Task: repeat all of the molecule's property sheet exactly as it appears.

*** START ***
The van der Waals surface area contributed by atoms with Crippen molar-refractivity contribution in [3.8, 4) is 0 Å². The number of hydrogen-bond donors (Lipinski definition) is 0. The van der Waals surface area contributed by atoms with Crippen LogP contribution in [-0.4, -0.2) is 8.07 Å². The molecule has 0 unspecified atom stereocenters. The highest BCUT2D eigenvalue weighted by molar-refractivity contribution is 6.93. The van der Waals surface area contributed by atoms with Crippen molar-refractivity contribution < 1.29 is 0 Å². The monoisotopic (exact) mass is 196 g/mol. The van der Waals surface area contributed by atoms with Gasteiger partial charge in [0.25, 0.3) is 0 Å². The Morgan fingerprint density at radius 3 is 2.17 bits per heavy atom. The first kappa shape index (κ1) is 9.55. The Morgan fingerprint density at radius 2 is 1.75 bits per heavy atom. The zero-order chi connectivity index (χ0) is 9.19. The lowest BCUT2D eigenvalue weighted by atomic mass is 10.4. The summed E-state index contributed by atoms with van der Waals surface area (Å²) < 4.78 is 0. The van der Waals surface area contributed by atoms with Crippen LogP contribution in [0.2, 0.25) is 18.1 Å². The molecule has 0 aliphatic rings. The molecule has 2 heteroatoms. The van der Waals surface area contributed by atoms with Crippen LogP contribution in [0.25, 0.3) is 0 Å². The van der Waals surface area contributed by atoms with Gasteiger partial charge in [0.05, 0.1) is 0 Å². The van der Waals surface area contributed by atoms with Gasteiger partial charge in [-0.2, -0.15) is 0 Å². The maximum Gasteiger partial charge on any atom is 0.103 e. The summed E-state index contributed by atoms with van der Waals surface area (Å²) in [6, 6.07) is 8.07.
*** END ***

The van der Waals surface area contributed by atoms with Crippen molar-refractivity contribution in [3.8, 4) is 0 Å². The number of hydrogen-bond donors (Lipinski definition) is 0. The van der Waals surface area contributed by atoms with Crippen LogP contribution in [-0.4, -0.2) is 8.07 Å². The molecule has 0 unspecified atom stereocenters. The highest BCUT2D eigenvalue weighted by molar-refractivity contribution is 6.93. The van der Waals surface area contributed by atoms with Crippen molar-refractivity contribution < 1.29 is 0 Å². The monoisotopic (exact) mass is 196 g/mol. The van der Waals surface area contributed by atoms with Gasteiger partial charge in [0.25, 0.3) is 0 Å². The Morgan fingerprint density at radius 3 is 2.17 bits per heavy atom. The first kappa shape index (κ1) is 9.55. The Morgan fingerprint density at radius 2 is 1.75 bits per heavy atom. The zero-order chi connectivity index (χ0) is 9.19. The lowest BCUT2D eigenvalue weighted by atomic mass is 10.4. The summed E-state index contributed by atoms with van der Waals surface area (Å²) < 4.78 is 0. The van der Waals surface area contributed by atoms with Crippen LogP contribution in [0.2, 0.25) is 18.1 Å². The molecule has 0 aliphatic rings. The molecule has 2 heteroatoms. The van der Waals surface area contributed by atoms with Crippen LogP contribution in [0.25, 0.3) is 0 Å². The van der Waals surface area contributed by atoms with Gasteiger partial charge in [0.05, 0.1) is 0 Å². The van der Waals surface area contributed by atoms with Gasteiger partial charge in [-0.2, -0.15) is 0 Å². The maximum Gasteiger partial charge on any atom is 0.103 e. The summed E-state index contributed by atoms with van der Waals surface area (Å²) in [6, 6.07) is 8.07.